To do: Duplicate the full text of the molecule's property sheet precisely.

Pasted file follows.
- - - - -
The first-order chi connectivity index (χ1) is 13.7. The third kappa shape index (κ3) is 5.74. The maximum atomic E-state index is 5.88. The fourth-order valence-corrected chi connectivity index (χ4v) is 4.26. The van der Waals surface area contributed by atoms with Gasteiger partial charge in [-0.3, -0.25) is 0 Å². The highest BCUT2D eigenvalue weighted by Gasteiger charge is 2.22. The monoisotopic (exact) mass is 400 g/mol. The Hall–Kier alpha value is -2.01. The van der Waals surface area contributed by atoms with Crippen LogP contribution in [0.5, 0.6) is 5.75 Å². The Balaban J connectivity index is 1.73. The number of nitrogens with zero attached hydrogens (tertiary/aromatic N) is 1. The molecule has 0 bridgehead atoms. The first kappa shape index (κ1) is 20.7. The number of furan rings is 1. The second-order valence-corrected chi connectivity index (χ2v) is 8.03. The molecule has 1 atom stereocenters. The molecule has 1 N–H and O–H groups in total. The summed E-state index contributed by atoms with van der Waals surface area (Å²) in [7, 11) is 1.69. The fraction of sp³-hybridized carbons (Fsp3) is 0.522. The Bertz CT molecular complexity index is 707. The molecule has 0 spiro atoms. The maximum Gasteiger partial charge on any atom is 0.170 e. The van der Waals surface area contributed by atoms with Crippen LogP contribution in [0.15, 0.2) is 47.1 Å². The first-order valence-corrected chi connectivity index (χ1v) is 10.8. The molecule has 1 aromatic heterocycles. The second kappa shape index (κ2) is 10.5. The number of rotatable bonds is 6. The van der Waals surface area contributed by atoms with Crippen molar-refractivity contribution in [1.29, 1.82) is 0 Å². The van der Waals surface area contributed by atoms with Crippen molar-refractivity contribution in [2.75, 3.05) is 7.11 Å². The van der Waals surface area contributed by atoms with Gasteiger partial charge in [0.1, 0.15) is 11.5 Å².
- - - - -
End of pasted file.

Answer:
The first-order chi connectivity index (χ1) is 13.7. The third kappa shape index (κ3) is 5.74. The maximum atomic E-state index is 5.88. The fourth-order valence-corrected chi connectivity index (χ4v) is 4.26. The van der Waals surface area contributed by atoms with Gasteiger partial charge in [-0.3, -0.25) is 0 Å². The highest BCUT2D eigenvalue weighted by Gasteiger charge is 2.22. The monoisotopic (exact) mass is 400 g/mol. The Hall–Kier alpha value is -2.01. The van der Waals surface area contributed by atoms with Crippen LogP contribution in [0.5, 0.6) is 5.75 Å². The Balaban J connectivity index is 1.73. The number of nitrogens with zero attached hydrogens (tertiary/aromatic N) is 1. The molecule has 0 bridgehead atoms. The first kappa shape index (κ1) is 20.7. The number of furan rings is 1. The second-order valence-corrected chi connectivity index (χ2v) is 8.03. The molecule has 1 atom stereocenters. The molecule has 1 N–H and O–H groups in total. The summed E-state index contributed by atoms with van der Waals surface area (Å²) in [7, 11) is 1.69. The fraction of sp³-hybridized carbons (Fsp3) is 0.522. The Bertz CT molecular complexity index is 707. The molecule has 0 spiro atoms. The maximum Gasteiger partial charge on any atom is 0.170 e. The van der Waals surface area contributed by atoms with Crippen LogP contribution in [0.15, 0.2) is 47.1 Å². The first-order valence-corrected chi connectivity index (χ1v) is 10.8. The molecule has 1 aromatic heterocycles. The second kappa shape index (κ2) is 10.5. The number of rotatable bonds is 6. The van der Waals surface area contributed by atoms with Crippen molar-refractivity contribution in [1.29, 1.82) is 0 Å². The van der Waals surface area contributed by atoms with Crippen molar-refractivity contribution in [2.75, 3.05) is 7.11 Å². The van der Waals surface area contributed by atoms with Gasteiger partial charge in [0.1, 0.15) is 11.5 Å².